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How Gardening Can Help Children Eat Healthier

April 9, 2021

One of the best ways you can stay happy and healthy is by having good nutrition. The food we eat can have short and long-term effects on how we think, feel, and behave in day-to-day life – and this is especially true for children. As they develop, children’s bodies and minds extra sensitive to the foods they are eating (and the foods they are leaving out). With a child’s nutrition being so important for their health, it can be shocking to find out how many aren’t getting the nutrients they need. A national survey done by NYU in 2017 found that many kids go days without ever eating a vegetable (1). Fresh fruits and veggies are some of the most nutrient-dense foods we can eat, offering key vitamins, minerals, and dietary fiber. Luckily, recent experiments in schools across the US have found a surprisingly great way to combat this issue – gardening


A school garden with rows of green vegetables.



Gardening is Helping Kids Eat Healthier.

Many schools across the country have begun building school gardens. They are created and maintained by their staff and students. Not only does this get kids outdoors and more active than they were before, but it also serves as a great way to educate students! By helping maintain school gardens, students learn about the life cycles of different plants, how to care for fruits and vegetables, and garden ecosystems at large. While the physical activity that goes into gardening is great for their health, the benefits go beyond what anybody expected when these projects began. 


A little girl is watering vegetables in a garden.

Studies done about students that participated in school gardening programs show that the those involved have a positive shift in their diet. A study done in the UK found that kids that choose to participate in their school’s gardening program began eating up to 26% more fruits and vegetables (2). Schools across the United States have found similar results, especially for communities found in food deserts, where there is limited to no access to fresh fruits and veggies in local stores (3). What’s even more exciting is that they have found these lifestyle changes remain, even years after the children help tend their school gardens. Meaning they are forming lifelong healthy habits!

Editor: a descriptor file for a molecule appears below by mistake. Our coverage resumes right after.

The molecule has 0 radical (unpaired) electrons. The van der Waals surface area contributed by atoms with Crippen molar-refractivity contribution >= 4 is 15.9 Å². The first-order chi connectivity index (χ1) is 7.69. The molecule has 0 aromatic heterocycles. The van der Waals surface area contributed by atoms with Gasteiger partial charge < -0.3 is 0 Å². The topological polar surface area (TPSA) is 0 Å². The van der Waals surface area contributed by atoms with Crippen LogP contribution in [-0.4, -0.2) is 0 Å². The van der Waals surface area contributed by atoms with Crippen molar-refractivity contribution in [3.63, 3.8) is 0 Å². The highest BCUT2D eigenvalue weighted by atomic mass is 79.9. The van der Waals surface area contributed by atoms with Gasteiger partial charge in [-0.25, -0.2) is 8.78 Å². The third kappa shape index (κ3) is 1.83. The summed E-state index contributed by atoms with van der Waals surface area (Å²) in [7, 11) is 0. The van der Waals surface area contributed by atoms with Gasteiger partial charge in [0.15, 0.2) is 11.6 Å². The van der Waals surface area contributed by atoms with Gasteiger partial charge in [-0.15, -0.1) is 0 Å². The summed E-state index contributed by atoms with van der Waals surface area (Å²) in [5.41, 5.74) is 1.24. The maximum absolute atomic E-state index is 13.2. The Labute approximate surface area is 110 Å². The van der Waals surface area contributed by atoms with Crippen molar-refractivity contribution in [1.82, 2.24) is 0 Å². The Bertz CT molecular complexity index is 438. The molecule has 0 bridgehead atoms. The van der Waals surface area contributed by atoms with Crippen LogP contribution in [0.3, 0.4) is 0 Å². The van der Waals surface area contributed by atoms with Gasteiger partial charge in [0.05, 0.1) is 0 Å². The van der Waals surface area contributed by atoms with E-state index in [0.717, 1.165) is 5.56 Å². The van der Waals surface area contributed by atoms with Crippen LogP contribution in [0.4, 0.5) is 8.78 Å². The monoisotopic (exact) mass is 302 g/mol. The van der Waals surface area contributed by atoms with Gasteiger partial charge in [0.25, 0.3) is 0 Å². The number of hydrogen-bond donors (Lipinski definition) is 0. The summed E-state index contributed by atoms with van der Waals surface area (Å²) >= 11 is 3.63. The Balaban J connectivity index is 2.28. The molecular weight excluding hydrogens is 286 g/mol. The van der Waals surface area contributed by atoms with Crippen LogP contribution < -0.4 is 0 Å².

Why Does it Work? 

Getting involved in school gardens helps kids build lifelong healthy eating habits in a few different ways. According to the Western Growing Foundation (an organization responsible for helping start over 100 school gardens across the US), these gardens help bridge the gap in a child’s understanding of the food they eat and where it comes from (3). With modern technology, transportation, and other advancements in our food systems, there is often a disconnect in where children think their food comes from. A UK study even found that over ⅓ of elementary students think that cheese comes from plants (4)! School gardens also help introduce kids to new foods that they may not be exposed to at home. This exposure helps them feel more comfortable eating fruits and vegetables that they may have turned away in the past. Not only this, but the individuals participating in these gardens usually feel proud of their hard work and more rooted in their local community – both foster positive feelings around the fresh foods they helped produce! 


A girl walks by an adult who is moving a wheelbarrow.


These gardens not only help build healthy eating habits for the children that participate in building them, but they impact students in ways beyond nutrition alone. Teachers with students working in school gardens, on average, see a 12 -15% increase in standardized test scores (5). They also reported about 94% increase in engagement with daily class learning activities. The schools working with the Western Growing Foundation even reported decreased teacher turnover after gardens were introduced to their schools! 


A little girl and her mom wash vegetables in the sink together.

If you struggle to get your kid to eat more fruits and veggies, then getting them involved in a local garden might be a great way to get started! If your child doesn’t have a garden at school, there are lots of fun ways you can garden from home. Take your kids on a trip to your local gardening store – all you need is a pot, seeds, and some soil, and you are on your way! There are even indoor herb gardens you can buy if you are tight on space. You can help teach your kid more about how food is produced, get them involved in preparing food for the family, and it is a great way to spend more quality time with them! 

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